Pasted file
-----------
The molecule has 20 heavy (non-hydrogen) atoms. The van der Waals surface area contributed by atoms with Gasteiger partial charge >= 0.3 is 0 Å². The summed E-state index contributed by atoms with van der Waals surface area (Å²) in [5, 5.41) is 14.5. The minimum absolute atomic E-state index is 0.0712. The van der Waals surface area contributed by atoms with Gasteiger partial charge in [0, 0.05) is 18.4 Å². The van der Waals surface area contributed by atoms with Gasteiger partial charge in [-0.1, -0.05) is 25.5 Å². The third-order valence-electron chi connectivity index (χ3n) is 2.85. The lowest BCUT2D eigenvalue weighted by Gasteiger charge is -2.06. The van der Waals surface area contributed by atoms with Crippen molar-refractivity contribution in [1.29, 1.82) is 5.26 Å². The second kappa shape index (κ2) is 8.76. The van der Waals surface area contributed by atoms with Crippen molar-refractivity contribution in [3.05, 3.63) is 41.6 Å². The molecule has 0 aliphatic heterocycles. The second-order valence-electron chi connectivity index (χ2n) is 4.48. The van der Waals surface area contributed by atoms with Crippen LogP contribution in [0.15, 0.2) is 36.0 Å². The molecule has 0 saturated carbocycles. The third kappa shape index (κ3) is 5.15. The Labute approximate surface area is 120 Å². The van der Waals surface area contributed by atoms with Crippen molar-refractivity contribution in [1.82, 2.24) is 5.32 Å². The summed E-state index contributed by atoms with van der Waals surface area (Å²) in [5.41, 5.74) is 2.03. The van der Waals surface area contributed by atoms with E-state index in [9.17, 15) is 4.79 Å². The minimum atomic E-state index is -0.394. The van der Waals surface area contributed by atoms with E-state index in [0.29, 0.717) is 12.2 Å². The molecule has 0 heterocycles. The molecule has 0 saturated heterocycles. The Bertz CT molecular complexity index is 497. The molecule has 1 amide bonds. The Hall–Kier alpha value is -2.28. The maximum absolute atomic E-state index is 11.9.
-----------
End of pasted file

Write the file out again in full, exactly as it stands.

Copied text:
The molecule has 20 heavy (non-hydrogen) atoms. The van der Waals surface area contributed by atoms with Gasteiger partial charge >= 0.3 is 0 Å². The summed E-state index contributed by atoms with van der Waals surface area (Å²) in [5, 5.41) is 14.5. The minimum absolute atomic E-state index is 0.0712. The van der Waals surface area contributed by atoms with Gasteiger partial charge in [0, 0.05) is 18.4 Å². The van der Waals surface area contributed by atoms with Gasteiger partial charge in [-0.1, -0.05) is 25.5 Å². The third-order valence-electron chi connectivity index (χ3n) is 2.85. The lowest BCUT2D eigenvalue weighted by Gasteiger charge is -2.06. The van der Waals surface area contributed by atoms with Crippen molar-refractivity contribution in [1.29, 1.82) is 5.26 Å². The second kappa shape index (κ2) is 8.76. The van der Waals surface area contributed by atoms with Crippen molar-refractivity contribution in [3.05, 3.63) is 41.6 Å². The molecule has 0 aliphatic heterocycles. The second-order valence-electron chi connectivity index (χ2n) is 4.48. The van der Waals surface area contributed by atoms with Crippen LogP contribution in [0.15, 0.2) is 36.0 Å². The molecule has 0 saturated carbocycles. The third kappa shape index (κ3) is 5.15. The Labute approximate surface area is 120 Å². The van der Waals surface area contributed by atoms with Crippen molar-refractivity contribution in [1.82, 2.24) is 5.32 Å². The summed E-state index contributed by atoms with van der Waals surface area (Å²) in [5.41, 5.74) is 2.03. The van der Waals surface area contributed by atoms with E-state index in [9.17, 15) is 4.79 Å². The minimum atomic E-state index is -0.394. The van der Waals surface area contributed by atoms with E-state index in [0.29, 0.717) is 12.2 Å². The molecule has 0 heterocycles. The molecule has 0 saturated heterocycles. The Bertz CT molecular complexity index is 497. The molecule has 1 amide bonds. The Hall–Kier alpha value is -2.28. The maximum absolute atomic E-state index is 11.9.